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The Entertainment Journal
Issue 21, August 3 - August 9, 2010
TV Reviews

The Curlicued Target
Premieres August 5, 10 p.m. HBO

by Ariadna Hardy

Despite its shaky first season, which included many a whisper of cancellation due to its see-sawing between quirkiness and gravity, it didn't take long for The Curlicued Target to become the sleeper hit of the 2008 summer TV season.

Co-creators Darren Nichols and Benton Fraser had managed to build a definitively cerebral yet addictive premise: a tightly wound sheriff's deputy called Allen Laramie (played with searing intensity by veteran theater actor Ray Vecchio) is trying to find the source of corruption in the sleepy town of Whispering Pines, VA. Viewers ate up Laramie's off-duty, slow-as-molasses-in-the-North-Pole investigation of everything and everyone in town. Even with an episode that was about nothing more than a waitress' nearly hourlong ode to her favourite shoe store (a flight of fancy that most definitely came from Nichols' absurd mind) , the show kept an often labyrinthine but engaging narrative.

Fans of the HBO/CBC collaboration were left reeling after its second season finale in which Laramie (maybe?) died in a barn explosion just minutes after being found out by one of his co-workers: Patricia "Pinky" George (the luminous Elaine Besbriss.) The Internet went ablaze with viewers analyzing all of George's appearances. Could she have something to do with her partner (both at work and in her bed)'s death?

Having watched the third season's two-hour premiere episode, I can state that worried viewers will get at least five answers sometime before the first hour is up. However, the plot's many twists and turns will elicit an entirely new batch of questions.

The subtle beauty in Fraser's writing shines in scenes such as George's conversation with Lori, her cat. Playing it a little drunk and a lot vulnerable, George tells Lori the story of how she came to end up in law enforcement. Halfway through, we learn a lot more of her motivations in pursuing Laramie while wanting to maintain their relationship at a casual level. The rawness of her pain culminates in a flood of tears without the accompaniment of music. If I were Ms. Besbriss, I'd send that scene to Emmy/Juno voters.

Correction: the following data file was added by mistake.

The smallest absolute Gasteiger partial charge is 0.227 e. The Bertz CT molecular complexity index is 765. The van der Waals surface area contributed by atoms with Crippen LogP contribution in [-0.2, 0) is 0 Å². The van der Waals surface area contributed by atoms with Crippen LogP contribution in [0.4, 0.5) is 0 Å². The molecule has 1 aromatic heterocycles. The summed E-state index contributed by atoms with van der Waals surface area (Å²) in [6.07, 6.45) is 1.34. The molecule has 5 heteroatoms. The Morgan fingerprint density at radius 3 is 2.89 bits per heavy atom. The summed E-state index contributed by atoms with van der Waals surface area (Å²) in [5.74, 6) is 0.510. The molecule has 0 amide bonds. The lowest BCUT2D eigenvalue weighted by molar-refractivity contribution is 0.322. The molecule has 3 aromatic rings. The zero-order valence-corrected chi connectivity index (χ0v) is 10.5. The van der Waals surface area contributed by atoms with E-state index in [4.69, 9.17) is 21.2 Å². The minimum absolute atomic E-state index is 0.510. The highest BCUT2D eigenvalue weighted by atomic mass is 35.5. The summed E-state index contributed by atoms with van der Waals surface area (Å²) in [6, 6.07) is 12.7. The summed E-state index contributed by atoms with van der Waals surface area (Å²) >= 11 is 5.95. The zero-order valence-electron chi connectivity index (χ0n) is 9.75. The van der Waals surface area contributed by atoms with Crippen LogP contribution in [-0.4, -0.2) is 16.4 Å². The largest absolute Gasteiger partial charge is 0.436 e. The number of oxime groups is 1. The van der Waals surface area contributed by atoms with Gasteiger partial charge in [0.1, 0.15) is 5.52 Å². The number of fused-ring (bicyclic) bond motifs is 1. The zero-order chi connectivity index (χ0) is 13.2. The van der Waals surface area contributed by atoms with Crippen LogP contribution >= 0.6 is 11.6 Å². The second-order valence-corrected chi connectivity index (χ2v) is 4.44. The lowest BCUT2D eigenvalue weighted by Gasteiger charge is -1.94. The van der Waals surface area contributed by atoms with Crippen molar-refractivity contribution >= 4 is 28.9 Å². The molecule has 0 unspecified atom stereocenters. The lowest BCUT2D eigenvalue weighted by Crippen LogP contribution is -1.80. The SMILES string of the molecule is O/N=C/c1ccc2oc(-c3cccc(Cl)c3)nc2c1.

The Curlicued Target's second hour is solid yet different . . . and filled with charming craziness courtesy of Darren Nichols. A robbery investigation centered around a half-eaten apple pie is at once sinister and whimsical and a fantastic way to balance the previous hour's somberness.

More interestingly is the new season's addition of Ray Kowalski as Cameron White--a sheriff's deputy from neighbouring Landon, VA who has his own agenda. This was a risky move for Nichols and Fraser's critically-acclaimed series (won two Emmys in the US and three Junos in Canada). As Laramie's complete opposite, White brings another delicious (some would say devious) layer to the show. Volatile (he threatens to break a drunk driver's jaw during a a DUI stop) but easy going (he is the very meaning of a social butterfly at the Sunday after church service picnic), viewers will find him hard to resist . . . unlike George with whom he has a few scenes thick with tension. It doesn't take a genius to understand George's initial coldness: having lost a partner who lied to everyone including her, but holding tight to her loyalty to Laramie, she has decided to continue Laramie's investigation.

Fellow newcomer to the town, Edgar Glass (British soap opera star Wesley Windham-Price doing an exceedingly good job of making the viewer forget he isn't American), the town's new vet, enters as a new possible interest for a woman . . . or a man. Fresh from his divorce and newly out as bisexual, Edgar has a shy (one could almost say taciturn) personality that only blooms open when Sheriff Meyer is around.

Renfield Turnbull's mellow yet scatter-brained turn as said Sheriff has a few heavy scenes , including the somber one at Laramie's funeral. His tentative relationship with Edgar is sure to fuel many an online conversation.

The Curlicued Target is not an everyday show, but it certainly is one that rewards its viewers. Dripping with noir while in the most idyllic of places, it's a journey and a destination for lost souls and the chance at redemption. By the time a character picks up a shovel and announces that "it's time to go dig up the body", viewers won't hesitate to follow this dark and unconventional sojourn into the heart of America. Grade: A+